A community-based programme has shown support for families experiencing family harm by working directly with perpetrators, reducing reoffending by almost 60% over five years.
Total Healthcare is very proud to be one of the original partners and seed funders of the project.
Instead of removing victims after a family harm incident, the Gandhi Nivas early intervention family harm programme removes men from the family home, provides them with temporary housing, 24/7 specialist counselling and support to begin behavioural change, while a wraparound support service is offered to whānau.
Results of a long-term study of the Auckland programme by Massey University, which was launched at Parliament on 30 June, showed it “saved lives”, said Police Minister Stuart Nash.
“This is a programme that I think needs to be rolled out not just across Auckland, but every community across New Zealand,” said the Minister.
Massey University’s Professor Mandy Morgan co-led the research that showed a substantial drop in reoffending after intervention and support by Gandhi Nivas. She said her team’s evaluation offers hope that properly resourced early intervention can contribute to addressing our very real problem of violence in our homes.
The programme, Gandhi Nivas, which is now partially funded by ACC, provides emergency housing and counselling to men who have been issued with a Police Safety Order (PSO) following an act of family harm. Participating agencies describe the initiative as innovative and groundbreaking.
It was orinally established for South Asian referrals but since starting in 2014 it has seen over 2500 referrals, most of whom are Māori and Pacific.
When a man is issued with a PSO, he must leave the family home for a set period of time. It’s at this point that some men are taken by Police to one of three Gandhi Nivas homes in Ōtāhuhu, Te Atatū and Papakura. This immediately decreases the likelihood of further family harm, increases safety for the family, and provides the offender with an opportunity to begin the process of behavioural change.
Police Deputy Commissioner, Wallace Haumaha, said “This research demonstrates that by providing immediate support alongside early intervention for the perpetrator, victim and whānau, we can address the complexity of family harm,” he said.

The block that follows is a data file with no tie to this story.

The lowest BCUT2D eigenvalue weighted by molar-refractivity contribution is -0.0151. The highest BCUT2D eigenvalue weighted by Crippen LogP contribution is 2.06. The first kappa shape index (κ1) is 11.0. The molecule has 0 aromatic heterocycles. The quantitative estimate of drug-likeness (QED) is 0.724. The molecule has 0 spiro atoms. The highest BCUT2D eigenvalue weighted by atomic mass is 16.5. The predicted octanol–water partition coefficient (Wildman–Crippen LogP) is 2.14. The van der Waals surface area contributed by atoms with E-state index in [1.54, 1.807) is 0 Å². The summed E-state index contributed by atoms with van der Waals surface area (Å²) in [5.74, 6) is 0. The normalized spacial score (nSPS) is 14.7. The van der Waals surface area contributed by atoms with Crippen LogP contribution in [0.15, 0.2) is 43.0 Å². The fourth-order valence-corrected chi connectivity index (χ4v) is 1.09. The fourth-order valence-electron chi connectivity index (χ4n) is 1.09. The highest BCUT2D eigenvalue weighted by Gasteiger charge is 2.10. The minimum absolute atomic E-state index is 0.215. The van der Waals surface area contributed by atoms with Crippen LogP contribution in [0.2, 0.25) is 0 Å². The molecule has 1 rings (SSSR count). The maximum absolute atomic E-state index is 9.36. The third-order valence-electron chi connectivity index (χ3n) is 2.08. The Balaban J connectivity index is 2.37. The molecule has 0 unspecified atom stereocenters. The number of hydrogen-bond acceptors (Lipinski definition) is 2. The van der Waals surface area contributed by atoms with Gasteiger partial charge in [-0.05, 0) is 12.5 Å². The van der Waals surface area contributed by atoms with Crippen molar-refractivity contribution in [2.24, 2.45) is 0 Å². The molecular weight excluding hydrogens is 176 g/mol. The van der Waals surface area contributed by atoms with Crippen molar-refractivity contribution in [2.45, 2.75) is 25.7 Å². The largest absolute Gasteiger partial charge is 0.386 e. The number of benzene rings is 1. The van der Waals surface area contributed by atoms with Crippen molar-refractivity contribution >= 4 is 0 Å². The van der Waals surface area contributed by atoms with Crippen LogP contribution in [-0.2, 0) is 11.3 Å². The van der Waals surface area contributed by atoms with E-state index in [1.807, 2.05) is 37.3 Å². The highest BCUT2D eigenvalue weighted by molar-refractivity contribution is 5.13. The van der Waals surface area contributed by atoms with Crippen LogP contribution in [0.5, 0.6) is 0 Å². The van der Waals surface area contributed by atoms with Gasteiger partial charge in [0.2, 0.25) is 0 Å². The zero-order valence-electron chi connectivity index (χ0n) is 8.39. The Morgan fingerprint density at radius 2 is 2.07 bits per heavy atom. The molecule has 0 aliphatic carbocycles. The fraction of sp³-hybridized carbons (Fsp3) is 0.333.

ACC’s Chief Customer Officer, Emma Powell, says the elimination of family and sexual violence is a key focus of ACC’s investment in injury prevention programmes in New Zealand.
Ranjna Patel, the founder of Gandhi Nivas and Total Healthcare’s Executive Trustee, says the report’s findings provide a compelling proof of concept for the interventionist model.
“If you want to see transformational change in this country you have to work with the men who are inflicting violent behaviour in the family home. It’s important to support the victims of domestic violence, but that won’t change a man’s behaviour. To end violent behavior, you’ve got to find and address its source.”
KEY FINDINGS OF THE MASSEY REPORT
Gandhi Nivas 2014-2019: A Statistical Description of Client Demographics and Involvement in Police Recorded Family Violence Occurrences
Massey’s research team, led by Professor Mandy Morgan and Dr Leigh Coombes, assessed the efficacy of the Gandhi Nivas programme for men who are referred to the service with a Police Safety Order (PSO). Researchers focused on the Ōtāhuhu home for a five-year period (January 1 2015 - December 31 2019).
Massey’s research team found that 57.5% of previous offenders did NOT reoffend after engaging with the Gandhi Nivas service.
Men aged in their twenties and thirties are the predominant age group in residence at Gandhi Nivas. Ages range from youthful to elderly - the oldest client is 84 years old and the youngest is 15. The majority of clients are between 20 and 40 (55.98%), with almost 30% in the 20-29 age group.
Lack of employment is a significant issue facing Gandhi Nivas clients. In total, just under half of intake cases (49.72%) show that the client was not in employment at the time they resided at Gandhi Nivas with 47.75% specifically recorded as unemployed.
Relationships with intimate partners and family members accounted for 95% of family harm incidents. 32% were the intimate partner of the victim, 30% were the parent, 20% were the child of the victim, and 7% were siblings. For those involved in intimate partner violence, 69% were cohabiting.